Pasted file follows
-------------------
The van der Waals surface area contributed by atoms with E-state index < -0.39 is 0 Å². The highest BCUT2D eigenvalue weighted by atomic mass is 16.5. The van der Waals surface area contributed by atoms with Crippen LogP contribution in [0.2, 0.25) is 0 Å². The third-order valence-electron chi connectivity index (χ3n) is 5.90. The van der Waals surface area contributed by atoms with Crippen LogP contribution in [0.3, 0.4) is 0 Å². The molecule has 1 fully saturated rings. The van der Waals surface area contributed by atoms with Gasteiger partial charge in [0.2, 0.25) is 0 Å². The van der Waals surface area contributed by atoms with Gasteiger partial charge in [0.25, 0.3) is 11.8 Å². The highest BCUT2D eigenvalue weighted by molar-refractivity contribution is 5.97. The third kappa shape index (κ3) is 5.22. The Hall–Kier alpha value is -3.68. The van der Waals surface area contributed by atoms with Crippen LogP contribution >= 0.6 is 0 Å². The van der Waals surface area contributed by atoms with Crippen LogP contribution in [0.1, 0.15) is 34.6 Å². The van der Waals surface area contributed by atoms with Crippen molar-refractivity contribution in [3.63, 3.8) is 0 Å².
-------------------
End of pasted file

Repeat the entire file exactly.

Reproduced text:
The van der Waals surface area contributed by atoms with E-state index < -0.39 is 0 Å². The highest BCUT2D eigenvalue weighted by atomic mass is 16.5. The van der Waals surface area contributed by atoms with Crippen LogP contribution in [0.2, 0.25) is 0 Å². The third-order valence-electron chi connectivity index (χ3n) is 5.90. The van der Waals surface area contributed by atoms with Crippen LogP contribution in [0.3, 0.4) is 0 Å². The molecule has 1 fully saturated rings. The van der Waals surface area contributed by atoms with Gasteiger partial charge in [0.2, 0.25) is 0 Å². The van der Waals surface area contributed by atoms with Gasteiger partial charge in [0.25, 0.3) is 11.8 Å². The highest BCUT2D eigenvalue weighted by molar-refractivity contribution is 5.97. The third kappa shape index (κ3) is 5.22. The Hall–Kier alpha value is -3.68. The van der Waals surface area contributed by atoms with Crippen LogP contribution >= 0.6 is 0 Å². The van der Waals surface area contributed by atoms with Crippen LogP contribution in [0.1, 0.15) is 34.6 Å². The van der Waals surface area contributed by atoms with Crippen molar-refractivity contribution in [3.63, 3.8) is 0 Å².